We humans struggle with our perceptions of ourselves as part of nature, yet alienated by our individual experiences of life. Buddhists refer to our human lives as a ‘precious human rebirth’, not because humans are seen as separate from other beings – interconnection is the foundation of much of Buddhist thought – but because humans do perhaps have an enhanced ability to recognise their true nature. The flip side of this is of course that the mind has incredible power and can lead us on all sorts of false trails, but even when mind is totally out of control, consciousness is still what illuminates it and allows it to be, just as the Earth allows everything we can see or touch.

Wishing you all a wonderful festive season, however you choose to celebrate it, and a blessed 2013.

 

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Several people I know have had a nasty cough this autumn that they are finding difficult to shift. As it seems like there is something going around, I thought I would share this herbal cough syrup recipe incase any of you are struggling with the same thing.

A syrup such as this one is lovely if your cough has both dry, tickly phases as well as wetter, more productive ones, as there are herbs here that wll address both states. As a syrup is slippery and sweet in nature though I would avoid it if your cough is very wet and you tend to be an all round damp sort of person. In this case tinctures and teas would probably suit you better.

As I have said before, don’t be put off if you don’t have all these herbs. A classic cough syrup recipe contains just liquorice and thyme herbs so you could try this if you wanted to make it more simple.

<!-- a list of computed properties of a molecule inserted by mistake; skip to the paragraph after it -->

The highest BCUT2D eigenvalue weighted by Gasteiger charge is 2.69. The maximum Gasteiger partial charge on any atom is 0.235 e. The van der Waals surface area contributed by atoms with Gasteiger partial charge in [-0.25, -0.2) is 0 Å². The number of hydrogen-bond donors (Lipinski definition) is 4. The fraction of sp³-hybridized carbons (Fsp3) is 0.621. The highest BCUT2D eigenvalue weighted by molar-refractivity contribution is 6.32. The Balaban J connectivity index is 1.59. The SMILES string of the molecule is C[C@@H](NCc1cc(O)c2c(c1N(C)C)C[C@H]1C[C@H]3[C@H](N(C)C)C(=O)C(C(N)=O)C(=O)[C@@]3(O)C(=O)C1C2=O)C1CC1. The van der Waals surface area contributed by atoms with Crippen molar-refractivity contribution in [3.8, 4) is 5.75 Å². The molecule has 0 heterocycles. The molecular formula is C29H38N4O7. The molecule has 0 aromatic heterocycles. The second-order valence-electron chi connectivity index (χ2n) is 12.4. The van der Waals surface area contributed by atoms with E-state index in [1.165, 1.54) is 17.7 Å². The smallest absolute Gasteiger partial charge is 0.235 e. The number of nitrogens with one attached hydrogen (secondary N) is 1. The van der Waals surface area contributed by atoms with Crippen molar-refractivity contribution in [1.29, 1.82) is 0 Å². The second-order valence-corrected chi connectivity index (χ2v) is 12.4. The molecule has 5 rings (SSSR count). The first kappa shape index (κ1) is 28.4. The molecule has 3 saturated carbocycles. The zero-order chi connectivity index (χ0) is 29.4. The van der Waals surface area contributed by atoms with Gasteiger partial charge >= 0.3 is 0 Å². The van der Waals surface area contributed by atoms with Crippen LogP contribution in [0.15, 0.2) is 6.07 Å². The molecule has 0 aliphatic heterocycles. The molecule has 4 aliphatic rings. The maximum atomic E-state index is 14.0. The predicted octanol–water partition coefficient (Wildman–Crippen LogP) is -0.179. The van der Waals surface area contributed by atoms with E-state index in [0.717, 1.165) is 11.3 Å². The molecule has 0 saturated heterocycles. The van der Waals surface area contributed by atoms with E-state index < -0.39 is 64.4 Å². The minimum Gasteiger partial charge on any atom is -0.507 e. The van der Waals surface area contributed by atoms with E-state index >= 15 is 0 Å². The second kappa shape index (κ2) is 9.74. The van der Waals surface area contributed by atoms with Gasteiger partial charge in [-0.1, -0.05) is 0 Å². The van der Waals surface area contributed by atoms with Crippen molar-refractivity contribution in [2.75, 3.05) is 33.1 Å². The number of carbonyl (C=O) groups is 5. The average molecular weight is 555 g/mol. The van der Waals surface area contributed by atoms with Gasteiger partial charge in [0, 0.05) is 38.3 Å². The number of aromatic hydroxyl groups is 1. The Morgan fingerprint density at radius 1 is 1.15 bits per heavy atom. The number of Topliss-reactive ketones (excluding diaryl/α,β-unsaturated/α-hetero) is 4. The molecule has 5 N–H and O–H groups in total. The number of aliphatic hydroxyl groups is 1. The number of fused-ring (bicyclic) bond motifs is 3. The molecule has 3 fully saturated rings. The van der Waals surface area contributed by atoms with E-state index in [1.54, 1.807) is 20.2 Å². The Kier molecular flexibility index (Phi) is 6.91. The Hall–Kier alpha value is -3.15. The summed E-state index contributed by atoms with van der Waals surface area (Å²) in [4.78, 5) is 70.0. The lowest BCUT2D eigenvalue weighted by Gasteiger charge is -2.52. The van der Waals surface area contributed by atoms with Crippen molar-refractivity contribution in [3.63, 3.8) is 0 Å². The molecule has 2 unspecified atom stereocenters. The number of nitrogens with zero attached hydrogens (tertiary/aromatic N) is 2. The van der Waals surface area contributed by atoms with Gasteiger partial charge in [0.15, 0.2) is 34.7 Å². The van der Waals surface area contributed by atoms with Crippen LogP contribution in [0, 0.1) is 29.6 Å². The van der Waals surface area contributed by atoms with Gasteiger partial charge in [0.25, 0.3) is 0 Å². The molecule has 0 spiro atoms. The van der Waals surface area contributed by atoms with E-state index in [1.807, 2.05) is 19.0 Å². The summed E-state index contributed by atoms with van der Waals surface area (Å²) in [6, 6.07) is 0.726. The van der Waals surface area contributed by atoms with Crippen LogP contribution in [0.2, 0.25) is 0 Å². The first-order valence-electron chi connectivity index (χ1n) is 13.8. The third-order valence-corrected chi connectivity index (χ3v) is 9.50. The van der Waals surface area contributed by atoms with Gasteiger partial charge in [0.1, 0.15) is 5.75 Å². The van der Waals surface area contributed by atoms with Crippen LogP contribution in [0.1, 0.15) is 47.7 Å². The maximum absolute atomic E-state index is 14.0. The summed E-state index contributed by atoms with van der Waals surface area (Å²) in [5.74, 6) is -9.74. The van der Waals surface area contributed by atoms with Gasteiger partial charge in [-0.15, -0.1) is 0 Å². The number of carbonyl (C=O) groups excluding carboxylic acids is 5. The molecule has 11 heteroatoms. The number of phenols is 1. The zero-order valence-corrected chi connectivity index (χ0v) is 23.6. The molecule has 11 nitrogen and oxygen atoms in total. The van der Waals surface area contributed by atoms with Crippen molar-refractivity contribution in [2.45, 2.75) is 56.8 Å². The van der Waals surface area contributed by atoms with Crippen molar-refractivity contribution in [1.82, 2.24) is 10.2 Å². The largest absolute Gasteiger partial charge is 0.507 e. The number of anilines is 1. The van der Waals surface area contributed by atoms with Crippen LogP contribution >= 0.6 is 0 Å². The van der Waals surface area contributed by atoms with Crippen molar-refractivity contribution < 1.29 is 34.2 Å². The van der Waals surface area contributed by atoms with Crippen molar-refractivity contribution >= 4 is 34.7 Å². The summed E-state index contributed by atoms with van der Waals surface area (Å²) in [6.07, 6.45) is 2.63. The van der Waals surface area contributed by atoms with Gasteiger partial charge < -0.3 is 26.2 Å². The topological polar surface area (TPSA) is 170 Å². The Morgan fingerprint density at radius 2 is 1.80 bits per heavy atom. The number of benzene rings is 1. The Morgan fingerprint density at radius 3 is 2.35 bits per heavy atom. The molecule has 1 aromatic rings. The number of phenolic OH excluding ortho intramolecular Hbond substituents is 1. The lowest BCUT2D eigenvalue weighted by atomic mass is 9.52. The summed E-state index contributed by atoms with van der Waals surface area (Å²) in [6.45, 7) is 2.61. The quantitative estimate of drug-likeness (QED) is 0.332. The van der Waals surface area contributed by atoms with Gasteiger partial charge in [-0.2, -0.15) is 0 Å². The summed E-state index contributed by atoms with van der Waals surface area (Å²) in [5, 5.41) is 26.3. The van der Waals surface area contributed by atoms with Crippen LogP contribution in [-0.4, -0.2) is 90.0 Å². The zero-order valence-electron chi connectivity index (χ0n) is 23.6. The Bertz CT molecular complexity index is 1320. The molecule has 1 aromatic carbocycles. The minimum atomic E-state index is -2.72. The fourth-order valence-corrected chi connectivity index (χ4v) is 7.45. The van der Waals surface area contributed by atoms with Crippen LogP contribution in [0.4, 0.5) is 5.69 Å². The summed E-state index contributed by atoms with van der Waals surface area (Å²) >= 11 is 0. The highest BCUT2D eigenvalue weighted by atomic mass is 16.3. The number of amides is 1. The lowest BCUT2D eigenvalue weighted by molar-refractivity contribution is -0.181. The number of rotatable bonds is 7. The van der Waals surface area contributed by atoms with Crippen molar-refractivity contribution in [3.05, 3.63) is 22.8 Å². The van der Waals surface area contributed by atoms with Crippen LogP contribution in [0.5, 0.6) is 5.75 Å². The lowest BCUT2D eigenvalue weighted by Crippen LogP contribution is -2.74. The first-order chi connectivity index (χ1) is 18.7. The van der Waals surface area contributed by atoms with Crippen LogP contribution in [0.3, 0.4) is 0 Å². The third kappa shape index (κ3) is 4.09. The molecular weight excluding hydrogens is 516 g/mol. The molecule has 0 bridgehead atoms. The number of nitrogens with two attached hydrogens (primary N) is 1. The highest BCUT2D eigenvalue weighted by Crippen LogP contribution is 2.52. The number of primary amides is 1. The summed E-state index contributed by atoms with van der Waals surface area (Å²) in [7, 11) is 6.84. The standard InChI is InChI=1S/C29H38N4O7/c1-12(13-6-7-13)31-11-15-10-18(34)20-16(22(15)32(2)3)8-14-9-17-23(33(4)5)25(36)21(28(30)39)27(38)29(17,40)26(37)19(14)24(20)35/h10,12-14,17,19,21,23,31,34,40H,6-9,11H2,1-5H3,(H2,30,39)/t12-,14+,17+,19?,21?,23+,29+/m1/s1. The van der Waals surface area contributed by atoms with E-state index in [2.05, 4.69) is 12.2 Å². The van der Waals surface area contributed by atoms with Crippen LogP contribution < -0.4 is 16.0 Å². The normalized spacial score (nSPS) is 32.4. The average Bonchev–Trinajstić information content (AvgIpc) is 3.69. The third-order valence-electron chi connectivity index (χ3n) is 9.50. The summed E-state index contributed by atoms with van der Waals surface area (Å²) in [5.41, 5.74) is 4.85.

I don’t normally use a lot of sugar in the recipes I make but it does work best for this syrup unless you plan to use it all up within a couple of months and store it in the fridge, in which case honey should be fine as an alternative, sticking to equal parts raw honey to herbal liquid.

Herbal Cough Syrup:

25g Thyme leaf
25g Mullein leaf
25g Marshmallow root
25g Licorice root
25g Aniseed
25g Echinacea root
2 sticks Cinnamon

Water 1 litre
Sugar (organic soft dark brown is nicest) 750 g – 1 kg (depending on amount of liquid left after preparation.)
Peppermint EO – 8 drops (be sure you have 100% pure, preferably organic, essential oil, not fragrance oils which can be cut with all kinds of chemicals. Buy from a reputable supplier like Neal’s Yard or Materia Aromatica.)

Method:

Place the roots in a pan along with the aniseed and cinnamon sticks and cover with 1 litre of water. Bring to the boil and then turn down immediately to a gentle simmer, putting the lid on the pan to prevent too much evaporation. Simmer for 20 mins then turn off the heat and add the thyme and mullein allowing to infuse for a further 15 mins. When cooled enough to handle, strain the herbs out and measure how much liquid you have. You should be left with between 750ml and 1 litre.